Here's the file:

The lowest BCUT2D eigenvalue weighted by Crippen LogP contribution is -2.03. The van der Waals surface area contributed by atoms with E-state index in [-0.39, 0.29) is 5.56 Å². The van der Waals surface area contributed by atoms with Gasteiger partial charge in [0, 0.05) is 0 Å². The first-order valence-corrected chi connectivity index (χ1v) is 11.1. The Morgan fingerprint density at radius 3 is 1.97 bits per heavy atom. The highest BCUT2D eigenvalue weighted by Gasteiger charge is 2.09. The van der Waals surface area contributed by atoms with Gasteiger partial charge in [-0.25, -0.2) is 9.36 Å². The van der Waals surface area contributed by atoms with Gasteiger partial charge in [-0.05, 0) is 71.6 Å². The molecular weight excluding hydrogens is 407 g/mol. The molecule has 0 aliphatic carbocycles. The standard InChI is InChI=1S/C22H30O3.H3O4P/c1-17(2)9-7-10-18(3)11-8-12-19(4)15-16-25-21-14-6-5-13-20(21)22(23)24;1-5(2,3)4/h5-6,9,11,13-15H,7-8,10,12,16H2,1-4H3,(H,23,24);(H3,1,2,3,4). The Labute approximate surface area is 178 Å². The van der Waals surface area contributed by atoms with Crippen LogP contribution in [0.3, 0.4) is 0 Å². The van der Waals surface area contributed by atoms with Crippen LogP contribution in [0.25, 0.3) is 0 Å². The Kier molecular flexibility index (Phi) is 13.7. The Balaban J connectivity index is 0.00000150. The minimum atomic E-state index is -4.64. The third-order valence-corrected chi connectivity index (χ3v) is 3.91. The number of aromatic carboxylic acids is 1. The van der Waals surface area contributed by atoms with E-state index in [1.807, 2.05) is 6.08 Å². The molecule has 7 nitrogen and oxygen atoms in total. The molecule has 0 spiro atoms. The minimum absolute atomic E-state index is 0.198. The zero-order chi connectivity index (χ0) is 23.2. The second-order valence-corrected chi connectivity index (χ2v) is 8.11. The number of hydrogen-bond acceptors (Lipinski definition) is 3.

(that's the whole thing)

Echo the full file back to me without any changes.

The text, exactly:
The lowest BCUT2D eigenvalue weighted by Crippen LogP contribution is -2.03. The van der Waals surface area contributed by atoms with E-state index in [-0.39, 0.29) is 5.56 Å². The van der Waals surface area contributed by atoms with Gasteiger partial charge in [0, 0.05) is 0 Å². The first-order valence-corrected chi connectivity index (χ1v) is 11.1. The Morgan fingerprint density at radius 3 is 1.97 bits per heavy atom. The highest BCUT2D eigenvalue weighted by Gasteiger charge is 2.09. The van der Waals surface area contributed by atoms with Gasteiger partial charge in [-0.25, -0.2) is 9.36 Å². The van der Waals surface area contributed by atoms with Gasteiger partial charge in [-0.05, 0) is 71.6 Å². The molecular weight excluding hydrogens is 407 g/mol. The molecule has 0 aliphatic carbocycles. The standard InChI is InChI=1S/C22H30O3.H3O4P/c1-17(2)9-7-10-18(3)11-8-12-19(4)15-16-25-21-14-6-5-13-20(21)22(23)24;1-5(2,3)4/h5-6,9,11,13-15H,7-8,10,12,16H2,1-4H3,(H,23,24);(H3,1,2,3,4). The Labute approximate surface area is 178 Å². The van der Waals surface area contributed by atoms with Crippen LogP contribution in [0.3, 0.4) is 0 Å². The van der Waals surface area contributed by atoms with Crippen LogP contribution in [0.25, 0.3) is 0 Å². The Kier molecular flexibility index (Phi) is 13.7. The Balaban J connectivity index is 0.00000150. The minimum atomic E-state index is -4.64. The third-order valence-corrected chi connectivity index (χ3v) is 3.91. The number of aromatic carboxylic acids is 1. The van der Waals surface area contributed by atoms with E-state index in [1.807, 2.05) is 6.08 Å². The molecule has 7 nitrogen and oxygen atoms in total. The molecule has 0 spiro atoms. The minimum absolute atomic E-state index is 0.198. The zero-order chi connectivity index (χ0) is 23.2. The second-order valence-corrected chi connectivity index (χ2v) is 8.11. The number of hydrogen-bond acceptors (Lipinski definition) is 3.